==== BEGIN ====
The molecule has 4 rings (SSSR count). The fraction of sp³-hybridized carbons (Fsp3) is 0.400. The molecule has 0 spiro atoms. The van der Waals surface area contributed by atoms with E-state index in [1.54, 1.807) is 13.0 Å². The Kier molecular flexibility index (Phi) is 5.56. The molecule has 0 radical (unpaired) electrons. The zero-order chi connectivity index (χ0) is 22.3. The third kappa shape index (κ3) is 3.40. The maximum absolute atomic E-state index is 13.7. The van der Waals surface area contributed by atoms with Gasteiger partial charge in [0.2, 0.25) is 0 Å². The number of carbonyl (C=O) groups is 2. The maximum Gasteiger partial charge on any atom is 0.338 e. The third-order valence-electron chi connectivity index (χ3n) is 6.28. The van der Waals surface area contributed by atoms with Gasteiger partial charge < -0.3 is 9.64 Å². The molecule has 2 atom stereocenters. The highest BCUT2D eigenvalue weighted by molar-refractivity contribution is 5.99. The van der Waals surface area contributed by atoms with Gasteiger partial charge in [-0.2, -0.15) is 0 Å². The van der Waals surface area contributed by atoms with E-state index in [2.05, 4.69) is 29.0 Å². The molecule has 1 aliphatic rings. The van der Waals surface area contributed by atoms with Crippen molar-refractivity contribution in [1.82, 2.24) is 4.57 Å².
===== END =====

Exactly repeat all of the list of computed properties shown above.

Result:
The molecule has 4 rings (SSSR count). The fraction of sp³-hybridized carbons (Fsp3) is 0.400. The molecule has 0 spiro atoms. The van der Waals surface area contributed by atoms with E-state index in [1.54, 1.807) is 13.0 Å². The Kier molecular flexibility index (Phi) is 5.56. The molecule has 0 radical (unpaired) electrons. The zero-order chi connectivity index (χ0) is 22.3. The third kappa shape index (κ3) is 3.40. The maximum absolute atomic E-state index is 13.7. The van der Waals surface area contributed by atoms with Gasteiger partial charge in [0.2, 0.25) is 0 Å². The number of carbonyl (C=O) groups is 2. The maximum Gasteiger partial charge on any atom is 0.338 e. The third-order valence-electron chi connectivity index (χ3n) is 6.28. The van der Waals surface area contributed by atoms with Gasteiger partial charge < -0.3 is 9.64 Å². The molecule has 2 atom stereocenters. The highest BCUT2D eigenvalue weighted by molar-refractivity contribution is 5.99. The van der Waals surface area contributed by atoms with Gasteiger partial charge in [-0.2, -0.15) is 0 Å². The van der Waals surface area contributed by atoms with E-state index in [2.05, 4.69) is 29.0 Å². The molecule has 1 aliphatic rings. The van der Waals surface area contributed by atoms with Crippen molar-refractivity contribution in [1.82, 2.24) is 4.57 Å².